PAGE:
Members present at the Annual General Meeting heard and discussed the reports of three ACEN committees - Policy, Leadership and Membership/Governance. Some funds were committed to the work of these committees over the coming year. It was agreed that some of the products of the Policy Committee and the Leadership Committee would be the subject of future ACEN columns in the Canadian Journal of Nursing Leadership (CJNL).
A report was received from the Editorial Advisory Board of CJNL and its publisher. The journal is becoming very popular nationally and internationally. Its Web site statistics are impressive and suggest that many nurses and other health professionals look to CJNL for information and initiatives on a frequent and regular basis. The minutes of the Annual General Meeting are posted on the ACEN Web site at www.acen.ca.
At the end of the meeting, the membership formally thanked Barb McGill, Vice President of Community Programs and Chief Nursing Officer, Atlantic Health Sciences Corporation, outgoing president, for her outstanding contribution to ACEN. Barb will continue to serve on the Executive Committee as past president. Members then extended a warm welcome to incoming president Wendy Hill, Vice President, Chief Operating Officer and Chief Nursing Officer, Capital Health, Edmonton. Wendy has established two major goals for her presidency. The first is to establish a stable financial base for ACEN. Second, she is committed to ensuring that ACEN is the "go to" organization for nursing leadership.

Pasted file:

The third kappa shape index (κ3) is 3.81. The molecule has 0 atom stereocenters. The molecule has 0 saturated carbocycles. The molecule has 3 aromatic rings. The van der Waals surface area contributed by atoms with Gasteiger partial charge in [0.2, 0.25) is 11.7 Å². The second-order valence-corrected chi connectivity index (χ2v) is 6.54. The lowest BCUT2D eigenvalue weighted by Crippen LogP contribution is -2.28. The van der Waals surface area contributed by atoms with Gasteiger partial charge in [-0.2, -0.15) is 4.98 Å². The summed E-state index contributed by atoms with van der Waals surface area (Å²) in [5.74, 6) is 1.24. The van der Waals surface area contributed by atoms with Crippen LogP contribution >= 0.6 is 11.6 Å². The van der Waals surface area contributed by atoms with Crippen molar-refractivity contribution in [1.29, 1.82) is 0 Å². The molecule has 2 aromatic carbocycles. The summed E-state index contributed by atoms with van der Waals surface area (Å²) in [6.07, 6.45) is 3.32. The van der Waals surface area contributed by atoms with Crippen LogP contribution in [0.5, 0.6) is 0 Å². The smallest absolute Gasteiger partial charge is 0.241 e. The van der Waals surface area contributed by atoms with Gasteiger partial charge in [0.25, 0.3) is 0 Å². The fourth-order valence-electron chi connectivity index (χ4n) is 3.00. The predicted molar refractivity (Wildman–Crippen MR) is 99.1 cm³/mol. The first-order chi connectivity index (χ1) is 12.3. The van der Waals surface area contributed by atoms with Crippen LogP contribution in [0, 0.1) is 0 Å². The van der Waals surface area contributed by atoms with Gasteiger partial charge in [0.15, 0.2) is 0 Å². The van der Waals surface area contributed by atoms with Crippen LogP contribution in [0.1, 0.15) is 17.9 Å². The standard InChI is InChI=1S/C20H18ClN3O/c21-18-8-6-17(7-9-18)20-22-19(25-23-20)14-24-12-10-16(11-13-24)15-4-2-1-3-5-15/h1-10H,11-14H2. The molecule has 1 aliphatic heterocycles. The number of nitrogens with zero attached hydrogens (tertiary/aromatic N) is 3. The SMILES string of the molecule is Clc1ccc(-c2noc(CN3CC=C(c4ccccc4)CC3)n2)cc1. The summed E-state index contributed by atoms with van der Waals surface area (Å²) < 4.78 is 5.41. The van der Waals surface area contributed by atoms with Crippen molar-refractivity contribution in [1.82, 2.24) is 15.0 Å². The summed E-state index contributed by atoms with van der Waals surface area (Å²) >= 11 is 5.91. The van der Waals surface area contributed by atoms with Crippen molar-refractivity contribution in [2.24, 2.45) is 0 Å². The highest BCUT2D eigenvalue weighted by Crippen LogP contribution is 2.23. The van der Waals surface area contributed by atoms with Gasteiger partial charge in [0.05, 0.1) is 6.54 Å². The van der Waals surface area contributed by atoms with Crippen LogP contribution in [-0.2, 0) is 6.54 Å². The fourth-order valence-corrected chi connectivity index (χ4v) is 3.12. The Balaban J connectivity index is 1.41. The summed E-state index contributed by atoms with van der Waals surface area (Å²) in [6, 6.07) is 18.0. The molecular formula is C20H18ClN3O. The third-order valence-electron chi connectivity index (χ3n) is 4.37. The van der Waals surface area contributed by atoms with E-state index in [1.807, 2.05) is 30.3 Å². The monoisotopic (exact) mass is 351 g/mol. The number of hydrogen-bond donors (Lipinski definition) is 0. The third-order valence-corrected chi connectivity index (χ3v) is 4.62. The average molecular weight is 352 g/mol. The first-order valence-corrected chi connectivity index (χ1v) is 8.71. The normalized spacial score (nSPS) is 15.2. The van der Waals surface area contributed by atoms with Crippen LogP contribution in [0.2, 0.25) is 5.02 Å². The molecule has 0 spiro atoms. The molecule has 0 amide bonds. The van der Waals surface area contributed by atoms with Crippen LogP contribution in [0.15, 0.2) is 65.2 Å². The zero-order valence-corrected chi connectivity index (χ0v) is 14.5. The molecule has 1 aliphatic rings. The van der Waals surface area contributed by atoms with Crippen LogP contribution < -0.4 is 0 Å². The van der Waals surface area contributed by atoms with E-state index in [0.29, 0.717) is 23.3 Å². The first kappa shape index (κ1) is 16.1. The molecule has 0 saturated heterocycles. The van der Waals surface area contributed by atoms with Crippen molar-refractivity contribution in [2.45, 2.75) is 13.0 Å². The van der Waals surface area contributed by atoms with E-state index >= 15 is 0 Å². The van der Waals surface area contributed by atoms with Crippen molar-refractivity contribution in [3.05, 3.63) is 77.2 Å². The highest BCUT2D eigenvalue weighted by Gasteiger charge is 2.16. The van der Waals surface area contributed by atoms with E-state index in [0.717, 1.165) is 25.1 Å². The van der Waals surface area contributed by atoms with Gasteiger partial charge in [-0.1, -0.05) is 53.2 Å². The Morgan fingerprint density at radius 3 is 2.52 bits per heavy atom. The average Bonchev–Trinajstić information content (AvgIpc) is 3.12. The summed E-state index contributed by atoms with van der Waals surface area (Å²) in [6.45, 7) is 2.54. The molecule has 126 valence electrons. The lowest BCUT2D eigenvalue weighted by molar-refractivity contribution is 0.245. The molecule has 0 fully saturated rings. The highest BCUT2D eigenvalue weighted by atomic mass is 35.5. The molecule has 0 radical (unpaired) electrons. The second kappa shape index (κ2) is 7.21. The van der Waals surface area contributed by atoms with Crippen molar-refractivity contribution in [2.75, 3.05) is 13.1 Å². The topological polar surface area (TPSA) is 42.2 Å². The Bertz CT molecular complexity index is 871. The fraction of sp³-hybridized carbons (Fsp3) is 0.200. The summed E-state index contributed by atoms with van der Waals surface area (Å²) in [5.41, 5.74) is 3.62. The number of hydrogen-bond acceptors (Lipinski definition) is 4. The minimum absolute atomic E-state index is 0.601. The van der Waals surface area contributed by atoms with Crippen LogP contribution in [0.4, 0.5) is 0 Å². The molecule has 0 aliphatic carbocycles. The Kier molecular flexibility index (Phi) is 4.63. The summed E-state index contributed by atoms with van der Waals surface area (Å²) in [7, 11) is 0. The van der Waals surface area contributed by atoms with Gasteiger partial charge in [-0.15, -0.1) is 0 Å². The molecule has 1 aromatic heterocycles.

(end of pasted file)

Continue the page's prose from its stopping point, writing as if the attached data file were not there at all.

Overall, the Annual General Meeting and Education Conference were great successes. There was a larger attendance than ACEN has seen in several years. Participants commented on how important it is to have this time and intellectual space with one another, and saw peer support and networking as key benefits of belonging to the Academy. Plans are already underway for next fall's meeting. Dates will be posted on the ACEN Web site as soon as they are confirmed. They will also be distributed to members via the listserve.
By the time this issue of CJNL reaches you, it will be membership renewal time for ACEN. We are currently preparing the process and streamlining the technical aspects. If you are currently a member, you will receive all the required documents on-line. If you are not yet a member of ACEN, you can request a membership application from our office at email@example.com, or you can download the application from our Web site: www.acen.ca.
About the Author(s)
Mary Ellen Jeans, RN, PhD
Academy of Canadian Executive Nurses